"The denial of our uniqueness," notes Rabbi Shmuley Boteach, Director of L'Chaim Society, "is ultimately the source of all human misery and unhappiness." In this collection of over 50 letters, he shares his ideas and experiences with Uri Geller, a 52-year-old Jew and paranormalist. Each man has a distinctive sense of his own uniqueness. Geller lives with his gift of being able to bend metal with his mind while Boteach revels in his vocation of being a mettlesome rabbi who constantly stirs up the Jewish establishment.
In one of the early missives, Boteach tells his mentor: "Your immense talent in bending hard metal with the soft grey matter of the mind teaches us that the most precious things in life are actually those that cannot be seen, touched, heard, tasted, or smelled. Like love itself, the world's most powerful forces are those which are so infinite that they cannot be limited or constrained by the flesh."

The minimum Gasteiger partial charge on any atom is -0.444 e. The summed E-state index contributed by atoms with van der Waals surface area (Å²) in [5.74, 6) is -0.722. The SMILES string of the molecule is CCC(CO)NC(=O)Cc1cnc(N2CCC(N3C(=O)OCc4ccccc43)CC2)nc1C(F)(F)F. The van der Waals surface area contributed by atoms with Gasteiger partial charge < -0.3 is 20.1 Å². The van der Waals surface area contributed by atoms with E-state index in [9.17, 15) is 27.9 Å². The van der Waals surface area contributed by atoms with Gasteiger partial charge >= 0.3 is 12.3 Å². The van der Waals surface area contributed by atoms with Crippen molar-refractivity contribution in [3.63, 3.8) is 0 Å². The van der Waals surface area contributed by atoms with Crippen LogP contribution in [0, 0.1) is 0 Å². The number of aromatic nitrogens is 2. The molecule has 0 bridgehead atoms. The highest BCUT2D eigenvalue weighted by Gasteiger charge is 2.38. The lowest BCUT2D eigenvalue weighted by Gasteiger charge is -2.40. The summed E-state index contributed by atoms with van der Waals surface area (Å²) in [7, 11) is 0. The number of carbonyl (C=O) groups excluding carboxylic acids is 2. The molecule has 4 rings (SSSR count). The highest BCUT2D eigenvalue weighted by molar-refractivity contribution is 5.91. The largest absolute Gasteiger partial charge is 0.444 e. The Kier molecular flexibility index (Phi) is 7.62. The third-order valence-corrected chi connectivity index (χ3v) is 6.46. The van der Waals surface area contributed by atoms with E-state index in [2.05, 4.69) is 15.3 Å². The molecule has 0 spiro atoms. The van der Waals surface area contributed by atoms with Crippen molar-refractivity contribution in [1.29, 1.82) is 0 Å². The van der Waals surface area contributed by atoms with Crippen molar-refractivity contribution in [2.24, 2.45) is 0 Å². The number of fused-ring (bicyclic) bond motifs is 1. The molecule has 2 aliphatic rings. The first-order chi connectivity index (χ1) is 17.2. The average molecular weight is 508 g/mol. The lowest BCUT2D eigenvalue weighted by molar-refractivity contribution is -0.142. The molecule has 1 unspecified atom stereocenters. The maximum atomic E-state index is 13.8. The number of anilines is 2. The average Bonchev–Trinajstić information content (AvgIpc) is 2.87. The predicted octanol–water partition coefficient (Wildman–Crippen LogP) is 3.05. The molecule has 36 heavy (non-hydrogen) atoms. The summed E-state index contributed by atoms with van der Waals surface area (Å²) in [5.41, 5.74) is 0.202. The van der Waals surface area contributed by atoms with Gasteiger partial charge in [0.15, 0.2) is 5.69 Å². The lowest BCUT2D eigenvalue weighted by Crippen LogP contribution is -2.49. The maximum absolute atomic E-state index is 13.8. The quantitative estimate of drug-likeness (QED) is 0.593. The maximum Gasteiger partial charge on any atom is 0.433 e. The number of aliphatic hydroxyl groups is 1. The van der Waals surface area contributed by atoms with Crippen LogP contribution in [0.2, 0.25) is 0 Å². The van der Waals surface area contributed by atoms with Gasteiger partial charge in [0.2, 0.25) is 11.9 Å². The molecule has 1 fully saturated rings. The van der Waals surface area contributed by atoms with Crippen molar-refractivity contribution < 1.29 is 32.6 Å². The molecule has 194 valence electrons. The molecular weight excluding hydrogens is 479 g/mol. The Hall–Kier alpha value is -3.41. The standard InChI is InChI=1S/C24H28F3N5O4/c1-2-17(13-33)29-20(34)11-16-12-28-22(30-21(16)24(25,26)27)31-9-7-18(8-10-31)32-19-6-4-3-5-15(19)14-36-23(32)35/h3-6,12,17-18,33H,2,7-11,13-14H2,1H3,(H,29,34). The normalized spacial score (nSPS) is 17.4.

The two Jews discuss their childhoods and the effect of their parents' divorce upon them, the scourge of war, murder and suicide, parenting, the lure of fame and celebrity, the possibility of intelligent life outside this planet, and the nature of goodness. On the latter, Boteach propounds: "The greatest sin in the world is to rob someone of their dignity, their uniqueness . . . And the greatest mitzvah is to help a person find themselves." The paranormalist and the contentious young rabbi prove that in these sound-bite times, it is still possible to consider the philosophical dimensions of public and private life.